Anxiety in families
Written by listed counsellor/psychotherapist: Graeme Orr MBACP(Accred), UKRCP Reg. Ind. Counsellor
22nd July, 20150 Comments
The household seems on the edge of chaos. Nothing seems to be happening. Parents are worrying about the children. The children are staying away from the adults for fear of the reaction that they might get. Everyone is trying their best but somehow no-one is having a good time. Welcome to the anxious household.
Anxiety might be defined as the fear of fear. The fear of what might happen. It sets us up to defend ourselves or to run away from threats. It is an irrational fear since there is rarely an obvious threat like a tiger or a man waving an axe. Yet it produces physical, emotional and behavioural changes in us all. We may feel stressed, or have a headache, perhaps we lose our temper more easily or perhaps we find it difficult to make decisions.
Parents naturally want the best for their children and try to manage the threats and opportunities that present themselves. This is a mix of things such as making sure that there is enough food in the house, through managing family diaries to making sure homework is completed. Parents often find themselves worrying about their children’s worries (or perceived worries). Conversely, the children see their worried parents and worry that they may not be the solid, reliable rock that is their anchor and they start to worry about their parents worry.
Often it can be helpful for families to be honest about these big issues within the family, which can cause false worries. Being open about debt or someone losing their job can often make a big difference. Often we focus on what could go wrong rather than the flip side. When was the last time you asked yourself, “What if it all went really well? How would we cope?” We struggle trying to get it perfect rather than celebrating the success we do achieve. I am sure that we have all heard the joke of the student who comes home with his report card with 5 “A”s and a “B” and his father says so what did you do wrong to get the “B”. Yet this demonstrates well the all or nothing thinking that can happen.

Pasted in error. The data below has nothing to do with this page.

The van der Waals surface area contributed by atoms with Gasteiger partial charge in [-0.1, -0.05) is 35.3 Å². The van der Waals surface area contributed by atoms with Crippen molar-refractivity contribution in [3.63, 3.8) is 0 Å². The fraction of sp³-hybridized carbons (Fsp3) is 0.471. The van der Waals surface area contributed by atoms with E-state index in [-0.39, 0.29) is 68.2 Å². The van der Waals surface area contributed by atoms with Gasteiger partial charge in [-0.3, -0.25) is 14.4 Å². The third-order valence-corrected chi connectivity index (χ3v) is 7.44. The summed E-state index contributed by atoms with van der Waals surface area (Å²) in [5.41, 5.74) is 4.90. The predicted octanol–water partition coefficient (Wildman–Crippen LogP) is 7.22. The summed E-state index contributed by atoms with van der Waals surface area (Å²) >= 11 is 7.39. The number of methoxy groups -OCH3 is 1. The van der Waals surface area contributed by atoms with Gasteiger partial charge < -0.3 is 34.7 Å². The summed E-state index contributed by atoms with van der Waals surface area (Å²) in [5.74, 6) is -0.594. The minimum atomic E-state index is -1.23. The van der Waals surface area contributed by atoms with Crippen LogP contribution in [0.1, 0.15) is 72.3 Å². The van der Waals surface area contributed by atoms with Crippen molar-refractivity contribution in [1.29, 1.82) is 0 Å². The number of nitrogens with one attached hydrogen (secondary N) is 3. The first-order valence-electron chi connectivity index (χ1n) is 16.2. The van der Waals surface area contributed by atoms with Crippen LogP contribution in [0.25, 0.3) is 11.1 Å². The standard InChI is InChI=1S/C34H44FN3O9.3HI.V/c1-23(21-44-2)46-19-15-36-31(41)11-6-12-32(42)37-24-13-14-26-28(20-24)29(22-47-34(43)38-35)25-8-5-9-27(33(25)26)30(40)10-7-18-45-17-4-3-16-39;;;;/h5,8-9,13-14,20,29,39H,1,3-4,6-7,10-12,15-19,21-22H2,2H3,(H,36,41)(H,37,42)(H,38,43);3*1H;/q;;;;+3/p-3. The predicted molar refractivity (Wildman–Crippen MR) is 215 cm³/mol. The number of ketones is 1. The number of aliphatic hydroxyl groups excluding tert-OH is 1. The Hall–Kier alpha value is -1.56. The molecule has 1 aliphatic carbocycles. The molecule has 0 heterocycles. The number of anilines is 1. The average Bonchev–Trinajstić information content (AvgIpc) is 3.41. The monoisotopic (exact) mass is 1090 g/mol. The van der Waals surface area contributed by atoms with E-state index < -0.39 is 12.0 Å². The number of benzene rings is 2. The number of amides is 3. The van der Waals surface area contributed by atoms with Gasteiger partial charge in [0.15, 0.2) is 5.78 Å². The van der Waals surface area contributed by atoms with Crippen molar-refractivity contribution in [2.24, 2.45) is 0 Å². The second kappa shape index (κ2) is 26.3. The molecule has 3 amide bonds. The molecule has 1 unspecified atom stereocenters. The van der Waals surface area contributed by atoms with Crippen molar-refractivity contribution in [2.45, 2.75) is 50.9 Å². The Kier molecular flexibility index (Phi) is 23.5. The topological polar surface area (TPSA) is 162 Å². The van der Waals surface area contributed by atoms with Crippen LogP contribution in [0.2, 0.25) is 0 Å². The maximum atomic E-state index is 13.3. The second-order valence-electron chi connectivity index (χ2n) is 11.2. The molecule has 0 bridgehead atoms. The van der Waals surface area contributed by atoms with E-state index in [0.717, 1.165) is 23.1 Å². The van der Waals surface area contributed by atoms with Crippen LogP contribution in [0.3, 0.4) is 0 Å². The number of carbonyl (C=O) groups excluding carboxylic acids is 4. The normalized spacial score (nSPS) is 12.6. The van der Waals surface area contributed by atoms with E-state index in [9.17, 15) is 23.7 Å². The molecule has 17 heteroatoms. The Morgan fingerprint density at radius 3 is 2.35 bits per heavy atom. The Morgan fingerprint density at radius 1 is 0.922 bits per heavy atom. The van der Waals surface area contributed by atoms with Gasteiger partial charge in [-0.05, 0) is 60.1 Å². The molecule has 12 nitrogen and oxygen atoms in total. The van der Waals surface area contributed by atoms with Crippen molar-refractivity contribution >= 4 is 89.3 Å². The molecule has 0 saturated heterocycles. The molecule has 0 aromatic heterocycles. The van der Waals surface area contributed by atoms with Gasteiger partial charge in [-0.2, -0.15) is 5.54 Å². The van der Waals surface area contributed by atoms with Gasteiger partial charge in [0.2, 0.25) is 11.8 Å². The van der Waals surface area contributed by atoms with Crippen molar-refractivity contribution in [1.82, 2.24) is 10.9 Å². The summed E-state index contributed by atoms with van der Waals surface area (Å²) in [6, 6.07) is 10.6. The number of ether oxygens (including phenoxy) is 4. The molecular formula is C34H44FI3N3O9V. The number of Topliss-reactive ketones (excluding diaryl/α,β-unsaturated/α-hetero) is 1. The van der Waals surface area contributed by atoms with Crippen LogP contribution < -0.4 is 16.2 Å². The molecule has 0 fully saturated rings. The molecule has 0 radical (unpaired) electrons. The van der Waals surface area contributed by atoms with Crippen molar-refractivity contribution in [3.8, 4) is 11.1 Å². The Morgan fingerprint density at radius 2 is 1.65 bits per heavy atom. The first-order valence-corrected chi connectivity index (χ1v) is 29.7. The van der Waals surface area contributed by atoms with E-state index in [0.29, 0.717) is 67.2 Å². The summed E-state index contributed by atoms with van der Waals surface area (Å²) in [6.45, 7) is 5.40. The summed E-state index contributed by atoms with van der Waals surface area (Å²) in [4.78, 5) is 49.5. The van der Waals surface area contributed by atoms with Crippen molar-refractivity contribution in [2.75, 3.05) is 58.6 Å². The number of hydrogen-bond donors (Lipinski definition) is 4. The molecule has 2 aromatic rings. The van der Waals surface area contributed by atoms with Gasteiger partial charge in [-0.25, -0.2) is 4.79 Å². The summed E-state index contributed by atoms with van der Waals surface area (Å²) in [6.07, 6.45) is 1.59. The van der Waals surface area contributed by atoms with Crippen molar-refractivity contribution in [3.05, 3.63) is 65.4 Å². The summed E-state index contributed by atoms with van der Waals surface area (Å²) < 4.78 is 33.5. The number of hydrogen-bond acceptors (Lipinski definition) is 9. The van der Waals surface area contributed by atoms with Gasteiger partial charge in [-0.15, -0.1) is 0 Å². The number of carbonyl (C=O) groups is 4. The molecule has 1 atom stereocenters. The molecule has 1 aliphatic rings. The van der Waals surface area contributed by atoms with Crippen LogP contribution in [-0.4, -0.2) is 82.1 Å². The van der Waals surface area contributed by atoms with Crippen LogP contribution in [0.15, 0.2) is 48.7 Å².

It can be really important to stay in the present moment and remember the positives. Remember that we learn by mistakes and letting ourselves and our kids make them, is key to our family growing. It can be easy to assume that others have our levels of maturity and experience yet especially for children this can be a high barrier to overcome in families. Intellectual maturity often masks emotional immaturity. Children can often hold back from talking because of fear of the consequences.
The key as so often is time and compromise. Create safe space where you can listen and be with each other. Recognise that is not going to be perfect for everyone. Not everyone will get their perfect activity but if you are connecting with family there is something positive to be had for all. Where this is proving impossible perhaps the best way forward is with a therapist who can help you to re-connect and enjoy an anxiety free family again.
About the author
Graeme is a counsellor and author living and working on the south side of Glasgow. In his practice he sees a number of clients with emotional, anxiety and self-esteem that have relevance to us all. His articles are based on that experience and are offered as an opportunity to identify with, or to challenge you to make changes in your life.
Related articles from our experts
- Will I ever feel better?
Jacqueline Karaca M.Sc. Hons Counselling Psych; MBACP Reg.1st December, 2016
- Social anxiety disorder – a seasonal epidemic
Geoff Boutle MBACP (Snr Accred)30th November, 2016
- Why FOBTs are dubbed the ‘crack cocaine of gambling’
Noel Bell BA (Hons), MA, PG Dip Psych, UKCP29th November, 2016
- Ten tips for a successful stepfamily Christmas
Val Sampson Couples Counsellor22nd November, 2016
- Cutting teens some slack!
Sarah Davies BSc, DipCouns, MBACP Registered @TALKROOM COUNSELLING24th September, 2016
- Dealing with the challenges of being a single mum
Kate Megase MBACP22nd September, 2016
Counselling Directory is not responsible for the articles published by members. The views expressed are those of the member who wrote the article.